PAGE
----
Tag Archive for: Energy Audit

Enterprise Holdings now has some specific energy-efficiency options that could improve its bottom line, thanks to a comprehensive energy audit of its facilities performed by MREP.

Enterprise owns seven rental facilities throughout Montana, each comprised of office space and a washing garage, as well as one main office in Helena. MREP experts visited all eight facilities to assist in identifying cost-effective efficiency measures for each building. The recommended measures include installing programmable thermostats for office spaces, insulating gaps in exterior doors, especially under garage doors, and upgrading lighting to LED.

PROGRAMMABLE THERMOSTATS

Programmable thermostats are simple to install and inexpensive, yet they can result in significant energy cost savings by reducing the set temperature during times when offices are closed, such as evenings and weekends. Five of Enterprise’s eight offices are recommend to install these thermostats.

  • Annual energy savings: 1,180 therms
  • Annual cost savings: $720
  • Projected cost: $160
  • Simple payback with energy savings: 0.22 years

DOOR INSULATION

A number of exterior doors have gaps present, allowing air to flow into the space and negate the heating or cooling from the HVAC systems. Fortunately, there is a simple solution: applying stick-on foam to doors to fill the gaps and help maintain comfort levels in interior spaces. Reducing drafts can also decrease the use of space heaters among office employees, further increasing energy savings.

Garage doors in car-washing areas had large gaps between the doors and concrete floors. The thermal image on the right shows the gap at the bottom of the garage door as it lets cold air in. Adding insulation here will help reduce the need for space heaters and save on natural gas costs.

Weatherstripping is a very inexpensive and cost-effective way to prevent the escape of heating or cooled air. This measure can also be applied to windows and window sills.

LED LIGHTING

Many of Enterprise’s offices and garages had fluorescent T8 tube lighting, and upgrading these to LED will save a significant amount of energy. MREP’s lighting analysis resulted in the following costs and savings:

  • LED replacement cost: $8,332
  • Utility incentives: $3,416
  • Net cost: $4,917
  • Annual energy savings: 43,344 KWH
  • Annual cost savings: $5,285
  • Simple payback with energy savings: 0.93 years

SOLAR PV SYSTEM

Enterprise Holdings also expressed interest in a solar photovoltaic (PV) system for its Helena and Great Falls facilities. MREP analyzed roof- and ground-mounted systems for the Helena facility and found that a roof-mounted system would be limited to 10.4 kW, which would produce 18% of the building’s electricity usage. A ground-mounted system would allow the maximum size of 50 kW and produce 76% of the building’s electricity usage. The Great Falls facility could accommodate a 10-kW roof-mounted system that would produce about 60% of the facility’s usage.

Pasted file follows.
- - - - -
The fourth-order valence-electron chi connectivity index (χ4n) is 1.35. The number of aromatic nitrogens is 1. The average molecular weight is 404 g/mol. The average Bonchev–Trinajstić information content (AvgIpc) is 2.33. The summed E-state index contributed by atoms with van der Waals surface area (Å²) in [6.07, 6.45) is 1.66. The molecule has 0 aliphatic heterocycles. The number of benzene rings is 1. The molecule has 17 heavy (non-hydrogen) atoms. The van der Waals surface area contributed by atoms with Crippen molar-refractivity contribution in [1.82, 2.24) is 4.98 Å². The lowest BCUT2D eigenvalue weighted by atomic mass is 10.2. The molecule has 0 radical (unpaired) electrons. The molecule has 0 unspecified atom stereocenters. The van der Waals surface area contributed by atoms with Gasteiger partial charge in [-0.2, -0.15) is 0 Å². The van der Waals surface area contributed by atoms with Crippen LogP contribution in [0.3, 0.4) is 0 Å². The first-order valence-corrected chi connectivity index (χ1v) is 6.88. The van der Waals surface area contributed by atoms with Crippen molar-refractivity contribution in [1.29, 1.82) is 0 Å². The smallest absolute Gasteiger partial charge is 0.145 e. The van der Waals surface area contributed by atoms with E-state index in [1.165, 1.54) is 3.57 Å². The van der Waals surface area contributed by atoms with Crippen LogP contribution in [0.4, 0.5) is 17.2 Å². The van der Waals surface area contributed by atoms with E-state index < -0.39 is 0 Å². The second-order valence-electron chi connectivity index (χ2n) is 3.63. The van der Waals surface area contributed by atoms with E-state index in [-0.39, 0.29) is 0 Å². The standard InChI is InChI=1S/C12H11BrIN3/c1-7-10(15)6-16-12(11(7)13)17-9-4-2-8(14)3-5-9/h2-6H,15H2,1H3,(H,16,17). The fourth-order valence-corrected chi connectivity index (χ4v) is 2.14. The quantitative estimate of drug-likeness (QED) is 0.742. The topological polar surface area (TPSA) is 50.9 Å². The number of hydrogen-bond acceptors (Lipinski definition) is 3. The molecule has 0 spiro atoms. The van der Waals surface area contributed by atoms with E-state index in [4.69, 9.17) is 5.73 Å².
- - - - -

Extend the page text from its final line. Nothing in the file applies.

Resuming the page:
Currently, there is a 30% tax credit of the cost of the system to any tax paying business. MREP recommended that Enterprise take advantage of this credit while it is still in place as it is set to phase out starting in 2020.

A Montana brewery could save more than $4,000 each year on energy costs by implementing the recommendations of a Montana Resource Efficiency Program (MREP) audit.

Draught Works is a brewery in Missoula, Montana, that resides within a historic brick building built in 1931. The building contains one large room that consists of a taproom and brewery, located on opposite ends of the building. The Montana Resource Efficiency Program (MREP) conducted a detailed audit that focused on energy and water conservation, renewable energy, and operational improvements.

Current heating and cooling equipment includes a geothermal heat pump system (including well pump and circulation pumps). There are also two unit heaters. Ventilation is provided by two heat-recovery ventilators. Domestic hot water is provided by a high-efficiency instantaneous unit to sinks and a dishwasher. There is a 24′ x 24′ cooler inside the building and another refrigeration system for the beer-dispensing lines. The brewery upgraded its lighting LED in 2016.

Audit recommendations include installation of occupancy sensors, ECM motors (brushless, permanent magnet motor integrated with an electronic control module), walk-in cooler evaporator fans, compressed-air system testing and maintenance, and installation of heat recovery-glycol chillers.

The economics associated with the energy-conservation project are summarized below:

  • Total gross project cost: $8,525
  • Total annual cost savings: $4,282.5
  • Total utility incentive: $2,103
  • Net cost: $6,421
  • Annual energy savings: 7,406 KWh and 5,030 therms
  • Simple payback with energy savings: 1.5 years

 

Darby High School now has great options for energy efficiency in its heating, ventilation, and lighting systems, after an audit by the Montana Resource Efficiency Program.

The high school is a part of a school campus built in 1973 that also includes  elementary and middle schools. There is a small tunnel network below grade that is used for utilities and heating and ventilation system air supply. The building includes administration offices, classrooms, a gymnasium, and locker rooms. The school district replaced the existing natural-gas boilers with a wood boiler in 2003. Figure 1 provides an overview of the temperature and precipitation. Figure 2 illustrates electric consumption at the high school, and Figure 3 illustrates the monthly peak demand.

 

Figure 1. Darby Historical Weather Data
Figure 2. Electric Usage, 2015- 2017